in my experience voluntary organisations which focus on justice issues, many of which originated as Christian charities, wish to widen their membership and involvement to include people of different faiths. They go to faith communities to invite them to get involved but ...... the agenda often belongs to the organisation and is not necessarily a priority for the religions that are being invited to get involved; and often it is the same people who are being approached so that faith communities, which on the whole are small, are overstretched. If an organisation or project is to be genuinely multifaith then the agenda has to emerge from the common concern of people of different faiths. Because we live in a multifaith world many institutions, public, private and voluntary are multifaith because people of different faiths work in them and as colleagues develop friendships. So multifaith involvement is in a way integral to society and does not need a special group or committee to do this.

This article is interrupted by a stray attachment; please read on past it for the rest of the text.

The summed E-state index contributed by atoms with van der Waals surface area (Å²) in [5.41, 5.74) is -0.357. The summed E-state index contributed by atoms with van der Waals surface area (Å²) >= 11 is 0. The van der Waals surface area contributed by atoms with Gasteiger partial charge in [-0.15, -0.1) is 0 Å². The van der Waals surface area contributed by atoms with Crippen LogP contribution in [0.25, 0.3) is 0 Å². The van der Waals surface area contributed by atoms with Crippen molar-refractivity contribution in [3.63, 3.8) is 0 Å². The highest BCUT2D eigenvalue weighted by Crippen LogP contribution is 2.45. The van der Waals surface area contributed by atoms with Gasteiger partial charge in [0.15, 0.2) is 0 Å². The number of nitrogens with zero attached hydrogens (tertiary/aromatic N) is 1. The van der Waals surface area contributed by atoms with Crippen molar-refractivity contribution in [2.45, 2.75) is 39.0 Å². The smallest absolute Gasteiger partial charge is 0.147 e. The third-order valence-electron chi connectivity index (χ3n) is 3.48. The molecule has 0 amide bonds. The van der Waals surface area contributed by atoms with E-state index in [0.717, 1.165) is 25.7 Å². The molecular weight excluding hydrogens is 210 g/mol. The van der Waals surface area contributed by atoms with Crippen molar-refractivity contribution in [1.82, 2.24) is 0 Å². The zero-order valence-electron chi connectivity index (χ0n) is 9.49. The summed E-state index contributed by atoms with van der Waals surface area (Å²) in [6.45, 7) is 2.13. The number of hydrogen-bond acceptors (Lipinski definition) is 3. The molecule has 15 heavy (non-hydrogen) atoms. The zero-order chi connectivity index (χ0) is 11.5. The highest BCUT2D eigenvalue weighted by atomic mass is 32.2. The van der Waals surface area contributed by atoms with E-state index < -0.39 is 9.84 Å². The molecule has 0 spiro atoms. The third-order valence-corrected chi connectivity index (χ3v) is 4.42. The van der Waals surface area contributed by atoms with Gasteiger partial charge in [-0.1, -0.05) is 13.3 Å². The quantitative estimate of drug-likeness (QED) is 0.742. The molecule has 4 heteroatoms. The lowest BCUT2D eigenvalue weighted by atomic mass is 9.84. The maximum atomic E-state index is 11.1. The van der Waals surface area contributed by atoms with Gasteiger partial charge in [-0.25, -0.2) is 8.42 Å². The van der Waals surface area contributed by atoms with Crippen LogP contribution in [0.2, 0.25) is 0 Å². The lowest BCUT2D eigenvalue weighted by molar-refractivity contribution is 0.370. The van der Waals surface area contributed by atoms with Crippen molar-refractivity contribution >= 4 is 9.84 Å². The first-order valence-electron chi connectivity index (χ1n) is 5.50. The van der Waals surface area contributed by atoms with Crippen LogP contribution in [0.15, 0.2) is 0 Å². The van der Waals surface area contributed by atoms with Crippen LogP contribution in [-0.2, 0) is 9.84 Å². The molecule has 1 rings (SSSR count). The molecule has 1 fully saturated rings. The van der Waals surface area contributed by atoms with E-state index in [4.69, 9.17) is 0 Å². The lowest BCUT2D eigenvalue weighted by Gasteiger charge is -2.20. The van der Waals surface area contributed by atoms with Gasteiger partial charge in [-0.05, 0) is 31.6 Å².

Face to face is less popular and less understood. Why just talk( which includes listening)? Often it is the talk about important issues that concern us all, that focuses on our common values, on what it means to live a good life, on the place of religion in society that allows religious people to play their part in the public square. It is talk that helps us explore one another's faith, that helps us understand what it is like to stand in one another's shoes, that shows us how limited and subjective is our own perspective, that challenges our own faith. It is our talk which develops the kind of relationship that helps us have the difficult conversations about areas of difference and sometimes even of conflict. Without the talk these difficult conversations cannot take place. And yet these conversations are necessary if the world is to become a safer place.